The most challenging part of an M&A is often not the deal but the integrations of the two organisations: What pre-planning and governance can be put in place to ensure the integration team can hit the ground running once the deal is done?
If you were to ask any business that has been through a merger and acquisition process, it’s likely that they’ll have their war stories around the chief challenges of integrating different teams, processes, assets, and strategies. In our ever-changing business landscape, many organisations look to buy into – or take over – complementary businesses to enable them to better scale, develop new markets, deliver new products, or achieve their aggressive growth targets.
Company acquisitions follow a well-worn path per the below. The first three stages of M&A are typically about the deal led by an advisory team set-up and driven by a deal maker (often external to the business), who will be heavily focused on achieving the fourth step: Executing the transaction.
Often by the time the organisation reaches the fifth stage of integration, the Advisory team has been disbanded and the deal maker has left the building.
What is the effect of simply throwing the merger over the fence – often to a brand-new team with little context – once the deal is done? What steps can be taken to ensure the integration has the best possible chance to be successful and there is some continuity between the critical phases of deal execution and integration?
The Essential Ingredients for Integration
Anyone who has been through an M&A knows that there are deal makers in business who generally have a mastery of numbers, are insightful, passionate and driven to lead and achieve the best sales or purchase outcome for the client. Rarely, however, do these deal makers have (or desire) a seat at the table when the implementation of the deal takes place.
During the final stage of an M&A, the process of integration is typically handed over to an entirely different team in order to achieve the desired business goals from the transaction. The ‘integration team’ now must deliver the benefits to the organisation. It is, in essence, a large program of change projects.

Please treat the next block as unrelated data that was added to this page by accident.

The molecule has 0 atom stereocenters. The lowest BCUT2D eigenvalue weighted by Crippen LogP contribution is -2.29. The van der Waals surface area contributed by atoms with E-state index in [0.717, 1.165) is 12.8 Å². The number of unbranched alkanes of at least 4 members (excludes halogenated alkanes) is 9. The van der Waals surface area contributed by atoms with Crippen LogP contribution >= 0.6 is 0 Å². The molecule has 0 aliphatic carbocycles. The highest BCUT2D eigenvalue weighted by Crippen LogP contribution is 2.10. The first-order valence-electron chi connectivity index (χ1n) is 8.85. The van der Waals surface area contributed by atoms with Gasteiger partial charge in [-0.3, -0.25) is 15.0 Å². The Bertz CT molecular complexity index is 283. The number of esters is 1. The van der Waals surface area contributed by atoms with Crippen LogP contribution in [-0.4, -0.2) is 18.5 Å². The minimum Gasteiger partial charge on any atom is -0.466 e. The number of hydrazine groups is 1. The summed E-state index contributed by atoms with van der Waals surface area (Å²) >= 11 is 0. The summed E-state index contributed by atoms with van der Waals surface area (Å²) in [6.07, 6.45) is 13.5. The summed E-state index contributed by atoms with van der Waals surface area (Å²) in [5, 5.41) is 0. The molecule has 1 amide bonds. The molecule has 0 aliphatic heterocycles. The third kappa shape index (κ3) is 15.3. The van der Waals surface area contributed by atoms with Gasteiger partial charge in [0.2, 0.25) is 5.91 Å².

Regardless of the team shape the integration stage of an M&A is almost universally challenging often because expectations of a smooth implementation set by the advisory team during the deal is met with the cold realities of the challenges of project delivery encompassing the whole organisation.
So What does an ‘Integration’ Team Typically Look Like?
Most organisations choose one of three paths to resource their integration team: Bring in the implementation specialists to shape, establish and then deliver the transition; alternatively, they go it alone and use an in-house team or try and achieve a blended team to get the outcome augmenting in house personnel with outside specialists.
Typically one of the senior management team is identified to be the Implementation Sponsor, who will then provide updates to the executive leadership team and/or a board.
This Integration team is for the most part largely independent of the Advisory team and is:
- Staffed by non-executive resources
- Often split between BAU and Integration priorities
- Often developing the processes for the first time
- Need to plan, manage, control all aspects of the integration
- Split focus on existing business and new business integration
Some Sobering Statistics: The Deal Is Only Half the Battle
The integration is often the most difficult part of any merger or acquisition. Things quickly become real with employees’ roles changing or disappearing, new structures, new people and often a difficult blending of cultures to shape the new organisation. Due to the secretive nature of much M&A activity often the integration team comes to the party quite late and any opportunity for pre-planning and getting the governance established can be lost which exacerbates many of the challenges above.